Madeley, Shropshire town and civil parish in Shropshire, England, now part of the new town of Telford

Madeley is a town and civil parish in Shropshire, England, now part of the new town of Telford. The parish had a population of 17,935 at the 2001 census.

Little Wenlock village in the United Kingdom

Little Wenlock is a village and civil parish in Shropshire, England. The population of the civil parish at the 2011 census was 605. It was mentioned in the Domesday Book, when it belonged to Wenlock Priory. Ancient habitation is attested by the discovery of two caches of Bronze Age weapons.

In 1651, the manor was leased to Francis Wolfe, the clerk of the ironworks, and he and his son operated them as tenant of (or possibly manager for) Brooke's heirs. The surviving old blast furnace contains a cast-iron lintel bearing a date, which is currently painted as 1638, but an archive photograph has been found showing it as 1658. What ironworks existed at Coalbrookdale and from precisely what dates thus remains obscure. By 1688, the ironworks were operated by Lawrence Wellington, but a few years after the furnace was occupied by Shadrach Fox. He renewed the lease in 1696, letting the Great Forge and Plate Forge to Wellington. [1] Some evidence may suggest that Shadrach Fox smelted iron with mineral coal, though this remains controversial. Fox was evidently an iron founder, as he supplied round shot and grenado shells to the Board of Ordnance during the Nine Years War, but not later than April 1703, the furnace blew up. It remained derelict until the arrival of Abraham Darby the Elder in 1709. However the forges remained in use. A brass works was built sometime before 1712 (possibly as early as 1706), but closed in 1714. [2]

Blast furnace type of metallurgical furnace used for smelting to produce industrial metals

A blast furnace is a type of metallurgical furnace used for smelting to produce industrial metals, generally pig iron, but also others such as lead or copper. Blast refers to the combustion air being "forced" or supplied above atmospheric pressure.

Finery forge

A finery forge is a forge used to produce wrought iron from pig iron by decarburization. The process involved liquifying cast iron in a fining hearth and removing carbon from the molten cast iron through oxidation. Finery forges were used as early as 3rd century BC, based on archaeological evidence found at a site in Tieshengguo, China. The finery forge process was replaced by the puddling process and the roller mill, both developed by Henry Cort in 1783-4, but not becoming widespread until after 1800.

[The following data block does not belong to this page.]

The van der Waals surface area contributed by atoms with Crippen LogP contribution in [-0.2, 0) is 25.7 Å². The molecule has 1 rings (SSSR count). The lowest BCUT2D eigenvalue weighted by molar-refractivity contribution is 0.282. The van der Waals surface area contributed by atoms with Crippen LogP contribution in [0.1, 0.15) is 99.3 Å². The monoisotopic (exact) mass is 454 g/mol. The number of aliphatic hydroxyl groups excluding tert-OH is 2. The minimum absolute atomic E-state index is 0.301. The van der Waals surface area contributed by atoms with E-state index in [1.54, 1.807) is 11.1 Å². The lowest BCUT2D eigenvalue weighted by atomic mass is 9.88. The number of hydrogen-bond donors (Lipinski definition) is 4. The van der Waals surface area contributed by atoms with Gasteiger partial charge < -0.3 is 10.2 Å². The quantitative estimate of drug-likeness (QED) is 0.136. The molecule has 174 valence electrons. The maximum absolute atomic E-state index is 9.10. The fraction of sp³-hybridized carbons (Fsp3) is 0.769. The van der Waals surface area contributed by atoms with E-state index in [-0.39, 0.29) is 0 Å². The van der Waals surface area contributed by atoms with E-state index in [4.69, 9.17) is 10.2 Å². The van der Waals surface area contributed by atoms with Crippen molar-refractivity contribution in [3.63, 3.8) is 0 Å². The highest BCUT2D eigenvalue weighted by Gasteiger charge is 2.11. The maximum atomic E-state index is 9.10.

An iron founder is a worker in molten ferrous metal, generally working within an iron foundry.

Industrial Revolution

Coalbrookdale in 1758 South West Prospect of Coalbrook Dale.jpg
Coalbrookdale in 1758

In 1709, the first Abraham Darby rebuilt Coalbrookdale Furnace, [3] and used coke as his fuel. His business was that of an ironfounder, [3] making cast-iron pots and other goods, an activity in which he was particularly successful because of his patented foundry method, which enabled him to produce cheaper pots than his rivals. Coalbrookdale has been claimed as the home of the world's first coke-fired blast furnace; this is not strictly correct, but it was the first in Europe to operate successfully for more than a few years. [4]

Coke (fuel) fuel

Coke is a grey, hard, and porous fuel with a high carbon content and few impurities, made by heating coal or oil in the absence of air — a destructive distillation process. It is an important industrial product, used mainly in iron ore smelting, but also as a fuel in stoves and forges when air pollution is a concern.

Darby renewed his lease of the works in 1714, forming a new partnership with John Chamberlain and Thomas Baylies. They built a second furnace in about 1715, which was intended to be followed up with a furnace at Dolgûn near Dolgellau and taking over Vale Royal Furnace in 1718. However, Darby died prematurely in 1717, followed quickly by his widow Mary. The partnership was dissolved before Mary's death, Baylies taking over Vale Royal. After Mary's death, Baylies had difficulty extracting his capital. The works then passed to a company led by his fellow Quaker Thomas Goldney II of Bristol and managed by Richard Ford (also a Quaker). Darby's son Abraham Darby the Younger was brought into the business as an assistant manager when old enough.

Thomas Baylies British ironmaster

Thomas Baylies (1687–1756) was a Quaker ironmaster first in England, then in Massachusetts.

Dolgellau town in Wales

Dolgellau is a market town and community in Gwynedd, north-west Wales, lying on the River Wnion, a tributary of the River Mawddach. It is traditionally the county town of the historic county of Merionethshire, which lost its administrative status when Gwynedd was created in 1974. Dolgellau is the main base for climbers of Cadair Idris. Although very small, it is the second largest settlement in Southern Gwynedd after Tywyn. The community includes Penmaenpool.

Bristol City and county in England

Bristol is a city and county in South West England with a population of 463,400. The wider district has the 10th-largest population in England. The urban area population of 724,000 is the 8th-largest in the UK. The city borders North Somerset and South Gloucestershire, with the cities of Bath and Gloucester to the south-east and north-east, respectively. South Wales lies across the Severn estuary.

The company's main business was producing cast-iron goods. Molten iron for this foundry work was not only produced from the blast furnaces, but also by remelting pig iron in air furnaces, a variant of the reverberatory furnace. The Company also became early suppliers of steam engine cylinders in this period.[ citation needed ]

From 1720, the Company operated a forge at Coalbrookdale but this was not profitable. In about 1754, renewed experiments took place with the application of coke pig iron to the production of bar iron in charcoal finery forges. This proved to be a success, and led to the partners building new furnaces at Horsehay and Ketley. This was the beginning of a great expansion in coke ironmaking.